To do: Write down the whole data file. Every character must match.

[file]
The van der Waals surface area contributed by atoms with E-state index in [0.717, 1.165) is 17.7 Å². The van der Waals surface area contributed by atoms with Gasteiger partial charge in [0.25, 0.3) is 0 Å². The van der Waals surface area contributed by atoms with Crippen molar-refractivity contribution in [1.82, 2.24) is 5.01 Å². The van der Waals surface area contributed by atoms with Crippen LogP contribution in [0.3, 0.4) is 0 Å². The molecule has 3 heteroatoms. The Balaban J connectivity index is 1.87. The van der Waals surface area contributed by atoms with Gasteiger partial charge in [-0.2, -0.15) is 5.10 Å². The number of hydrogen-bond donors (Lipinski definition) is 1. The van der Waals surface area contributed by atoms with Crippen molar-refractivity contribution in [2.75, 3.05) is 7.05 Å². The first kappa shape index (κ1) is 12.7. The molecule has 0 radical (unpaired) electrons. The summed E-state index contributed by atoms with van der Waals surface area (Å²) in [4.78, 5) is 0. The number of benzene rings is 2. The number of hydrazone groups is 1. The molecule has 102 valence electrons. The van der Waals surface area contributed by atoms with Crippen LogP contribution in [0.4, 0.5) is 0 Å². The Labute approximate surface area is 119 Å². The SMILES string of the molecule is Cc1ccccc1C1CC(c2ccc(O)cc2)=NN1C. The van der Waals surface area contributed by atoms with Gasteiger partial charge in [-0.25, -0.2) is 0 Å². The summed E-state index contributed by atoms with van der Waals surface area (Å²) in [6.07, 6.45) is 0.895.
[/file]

The van der Waals surface area contributed by atoms with E-state index in [0.717, 1.165) is 17.7 Å². The van der Waals surface area contributed by atoms with Gasteiger partial charge in [0.25, 0.3) is 0 Å². The van der Waals surface area contributed by atoms with Crippen molar-refractivity contribution in [1.82, 2.24) is 5.01 Å². The van der Waals surface area contributed by atoms with Crippen LogP contribution in [0.3, 0.4) is 0 Å². The molecule has 3 heteroatoms. The Balaban J connectivity index is 1.87. The van der Waals surface area contributed by atoms with Gasteiger partial charge in [-0.2, -0.15) is 5.10 Å². The number of hydrogen-bond donors (Lipinski definition) is 1. The van der Waals surface area contributed by atoms with Crippen molar-refractivity contribution in [2.75, 3.05) is 7.05 Å². The first kappa shape index (κ1) is 12.7. The molecule has 0 radical (unpaired) electrons. The summed E-state index contributed by atoms with van der Waals surface area (Å²) in [4.78, 5) is 0. The number of benzene rings is 2. The number of hydrazone groups is 1. The molecule has 102 valence electrons. The van der Waals surface area contributed by atoms with Crippen LogP contribution in [0.4, 0.5) is 0 Å². The Labute approximate surface area is 119 Å². The SMILES string of the molecule is Cc1ccccc1C1CC(c2ccc(O)cc2)=NN1C. The van der Waals surface area contributed by atoms with Gasteiger partial charge in [-0.25, -0.2) is 0 Å². The summed E-state index contributed by atoms with van der Waals surface area (Å²) in [6.07, 6.45) is 0.895.